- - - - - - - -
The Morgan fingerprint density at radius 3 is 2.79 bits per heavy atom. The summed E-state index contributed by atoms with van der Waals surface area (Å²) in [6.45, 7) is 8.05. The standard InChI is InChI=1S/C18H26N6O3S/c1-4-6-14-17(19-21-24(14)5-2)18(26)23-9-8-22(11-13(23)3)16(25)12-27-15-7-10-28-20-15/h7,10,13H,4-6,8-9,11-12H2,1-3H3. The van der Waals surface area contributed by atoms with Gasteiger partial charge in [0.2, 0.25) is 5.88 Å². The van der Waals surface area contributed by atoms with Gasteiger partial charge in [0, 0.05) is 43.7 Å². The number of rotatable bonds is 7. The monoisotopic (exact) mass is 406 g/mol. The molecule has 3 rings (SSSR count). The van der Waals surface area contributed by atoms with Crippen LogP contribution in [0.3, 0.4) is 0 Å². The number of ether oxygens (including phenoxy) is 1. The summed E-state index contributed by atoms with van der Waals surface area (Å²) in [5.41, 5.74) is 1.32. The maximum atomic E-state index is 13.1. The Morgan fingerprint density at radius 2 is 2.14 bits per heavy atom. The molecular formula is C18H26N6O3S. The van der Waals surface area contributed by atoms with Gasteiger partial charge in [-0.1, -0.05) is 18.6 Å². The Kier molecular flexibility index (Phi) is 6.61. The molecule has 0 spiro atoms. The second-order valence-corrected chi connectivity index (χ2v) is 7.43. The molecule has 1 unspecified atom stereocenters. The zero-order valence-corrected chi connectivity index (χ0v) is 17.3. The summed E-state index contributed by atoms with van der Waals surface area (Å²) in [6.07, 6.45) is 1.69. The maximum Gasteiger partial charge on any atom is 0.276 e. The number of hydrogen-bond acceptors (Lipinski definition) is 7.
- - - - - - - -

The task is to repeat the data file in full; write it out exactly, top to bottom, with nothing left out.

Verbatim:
The Morgan fingerprint density at radius 3 is 2.79 bits per heavy atom. The summed E-state index contributed by atoms with van der Waals surface area (Å²) in [6.45, 7) is 8.05. The standard InChI is InChI=1S/C18H26N6O3S/c1-4-6-14-17(19-21-24(14)5-2)18(26)23-9-8-22(11-13(23)3)16(25)12-27-15-7-10-28-20-15/h7,10,13H,4-6,8-9,11-12H2,1-3H3. The van der Waals surface area contributed by atoms with Gasteiger partial charge in [0.2, 0.25) is 5.88 Å². The van der Waals surface area contributed by atoms with Gasteiger partial charge in [0, 0.05) is 43.7 Å². The number of rotatable bonds is 7. The monoisotopic (exact) mass is 406 g/mol. The molecule has 3 rings (SSSR count). The van der Waals surface area contributed by atoms with Crippen LogP contribution in [0.3, 0.4) is 0 Å². The number of ether oxygens (including phenoxy) is 1. The summed E-state index contributed by atoms with van der Waals surface area (Å²) in [5.41, 5.74) is 1.32. The maximum atomic E-state index is 13.1. The Morgan fingerprint density at radius 2 is 2.14 bits per heavy atom. The molecular formula is C18H26N6O3S. The van der Waals surface area contributed by atoms with Gasteiger partial charge in [-0.1, -0.05) is 18.6 Å². The Kier molecular flexibility index (Phi) is 6.61. The molecule has 0 spiro atoms. The second-order valence-corrected chi connectivity index (χ2v) is 7.43. The molecule has 1 unspecified atom stereocenters. The zero-order valence-corrected chi connectivity index (χ0v) is 17.3. The summed E-state index contributed by atoms with van der Waals surface area (Å²) in [6.07, 6.45) is 1.69. The maximum Gasteiger partial charge on any atom is 0.276 e. The number of hydrogen-bond acceptors (Lipinski definition) is 7.